It’s hard not to think of snow when we think of the North. In many ways, snow defines the North. Snow cover is connected to the Northern water cycle, regional and global climate, permafrost distribution, and the functioning of Northern ecosystems.
Changes in climate can affect how much snow falls and influence the timing of the winter snow season. Community members and scientists have observed changing winter conditions in caribou habitat across the North. These changes involve warmer southern air moving into the area throughout the winter that can reduce snowfall, and cause earlier snow melts and shorter snow cover seasons. These “incursions” of warm air can also change the snowpack structure. Warmer spring weather can cause more frequent melting and refreezing of snow. These icing events can seal the ground beneath a sheet of ice, making it difficult for caribou to break through to reach the lichen below. As a result, caribou have to use more energy to forage for food.
How is the snowpack changing, and what could those changes mean for caribou and their habitat? Over the last 25-30 years, many barren-ground caribou populations across the circumpolar North, including the Bathurst herd, have undergone dramatic declines. There are likely many factors or a combination of interacting factors that are contributing to these declines, such as the impacts of climate change, predators, harvest, natural and human-related disturbance to habitat. Changes in the annual snowpack may also play a role, impacting how caribou move and use their winter ranges.
Map showing the North Circumpolar Region (2008). Natural Resources Canada
Research led by Mike English, a professor in the Department of Geography and Environmental Studies at Wilfrid Laurier University, has been investigating changes in the snowpack and climate patterns. The team is particularly interested in what is driving the “synchronous” decline in most of the barren-ground caribou herds found around the circumpolar world—changes that have been happening at about the same time. Have climate conditions around the Northern hemisphere possibly played a role in these declines?
The study brought together a team of scientists from different disciplines to investigate these questions. Using satellite sensing, researchers were able to track changes in the snowpack over large areas on a daily basis. They also studied changes in the snowpack near Wekweètì from 2012 to 2016, working with local residents on taking snow surveys to measure snowpack characteristics –depth, density and crystal formation. The density of snow is related to how much water it contains. New fallen powder snow has a low density, for example, whereas wet or heavy snow has a high density. They also recorded snow crusts and ice lenses in the snow, formed when the top surface of snow melts, then pools into a hard, shiny ice layer.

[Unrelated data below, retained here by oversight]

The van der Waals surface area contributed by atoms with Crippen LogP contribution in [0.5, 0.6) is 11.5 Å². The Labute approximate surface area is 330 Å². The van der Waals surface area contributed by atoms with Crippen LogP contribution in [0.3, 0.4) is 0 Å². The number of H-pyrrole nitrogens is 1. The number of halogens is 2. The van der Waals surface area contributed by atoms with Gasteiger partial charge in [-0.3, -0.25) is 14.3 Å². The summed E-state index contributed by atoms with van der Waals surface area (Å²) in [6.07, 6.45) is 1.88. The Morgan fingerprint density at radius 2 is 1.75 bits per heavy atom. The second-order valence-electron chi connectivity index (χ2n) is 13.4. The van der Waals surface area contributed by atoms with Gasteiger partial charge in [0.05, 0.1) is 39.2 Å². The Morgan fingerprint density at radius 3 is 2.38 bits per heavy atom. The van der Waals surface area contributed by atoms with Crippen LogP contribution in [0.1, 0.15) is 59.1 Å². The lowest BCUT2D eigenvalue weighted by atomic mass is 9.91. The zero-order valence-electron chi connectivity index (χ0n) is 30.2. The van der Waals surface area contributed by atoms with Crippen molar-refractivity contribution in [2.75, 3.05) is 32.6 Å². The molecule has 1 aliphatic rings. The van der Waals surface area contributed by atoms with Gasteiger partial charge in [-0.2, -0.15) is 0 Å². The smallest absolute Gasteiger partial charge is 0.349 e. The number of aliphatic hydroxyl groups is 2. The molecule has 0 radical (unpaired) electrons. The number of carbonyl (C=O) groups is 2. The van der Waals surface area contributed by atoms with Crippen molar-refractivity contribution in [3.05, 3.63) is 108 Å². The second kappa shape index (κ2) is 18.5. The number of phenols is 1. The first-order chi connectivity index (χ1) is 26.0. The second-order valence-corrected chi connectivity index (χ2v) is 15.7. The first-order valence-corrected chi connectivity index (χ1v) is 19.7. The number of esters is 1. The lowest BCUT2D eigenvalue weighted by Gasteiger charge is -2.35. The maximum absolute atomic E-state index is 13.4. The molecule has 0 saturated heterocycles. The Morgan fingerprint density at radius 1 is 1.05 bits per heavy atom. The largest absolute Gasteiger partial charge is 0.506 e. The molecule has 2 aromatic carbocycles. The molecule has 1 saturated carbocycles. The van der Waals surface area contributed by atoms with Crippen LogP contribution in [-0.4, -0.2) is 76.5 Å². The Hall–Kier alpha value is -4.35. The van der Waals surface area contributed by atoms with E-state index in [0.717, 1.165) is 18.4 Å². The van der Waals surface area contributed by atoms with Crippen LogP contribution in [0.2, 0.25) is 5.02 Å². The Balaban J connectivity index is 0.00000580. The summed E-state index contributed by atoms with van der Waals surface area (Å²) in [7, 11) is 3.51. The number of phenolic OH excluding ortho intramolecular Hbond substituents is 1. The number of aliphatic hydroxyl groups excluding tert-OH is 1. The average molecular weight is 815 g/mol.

Community members have often observed that the snowpack is changing, especially in late winter. Similarly, researchers found that widespread warming in early March 2016 resulted in a hard, dense snow crust 10-20 cm thick. When the snow is deep, dense or icy, travel can be difficult for the caribou and they may not be able to reach the lichen they need.
Using caribou collar data, the study also identified a change in the Bathurst caribou range –a shift northward after 2005. Before that time, the Bathurst caribou spent the winter months in the boreal forest across a large area mostly south of the tree line between Great Bear and Great Slave lakes. But in recent years, a greater number of caribou have been spending more time near the tree line and northwards into the tundra. It’s possible that their movements may be related to the changing snowpack and that this shift may move the caribou into areas that are not as impacted by the incursions of warm air. Mike English also stressed that the current shift in habitat range doesn’t mean that it will stay that way in future.
Is the decline of many of the Northern caribou herds tied into the northward shift observed in Bathurst caribou? The answer may be linked to how often warm, southerly air masses move into the North. To examine this, the research team looked at climate patterns over the last several years. Specifically, they looked at the pattern of the Arctic Oscillation and related it to the pattern of decline of the Bathurst caribou herd.
Arctic Oscillation (AO) is a climate pattern characterized by varying pressure and winds circulating in a counter-clockwise direction around the Arctic. When the AO is in its positive phase, a ring of strong winds circulating around the North Pole acts to keep colder air across the North. This belt of winds becomes weaker in the negative phase, allowing colder arctic air to move south. The phase can have an important effect on weather in the North. In the negative phase, the AO brings warmer weather to the North; the positive phase can make the weather wetter and colder.
Interestingly, the research team found that there appears to be a relationship between the Arctic Oscillation pattern and the Bathurst caribou decline. In his presentation, Mike English showed a graph that depicted changes in the Bathurst herd’s estimated population from 1986-2015. Where the graph showed periods when the population was in steep decline, the AO was negative. Where the graph was more or less horizontal, indicating a more stable population trend with little change, the AO was positive.
The results are intriguing and lead to another question: Is the synchronous circumpolar decline in caribou herds related to a common climatic driver? In other words, is there something in the climate that all the circumpolar North is experiencing that is behind the declines? It’s a question that is perhaps only the “tip of the iceberg” as new questions emerge and researchers continue to look for answers on this critical wildlife matter.
(Photo: Susan Beaumont, WRRB)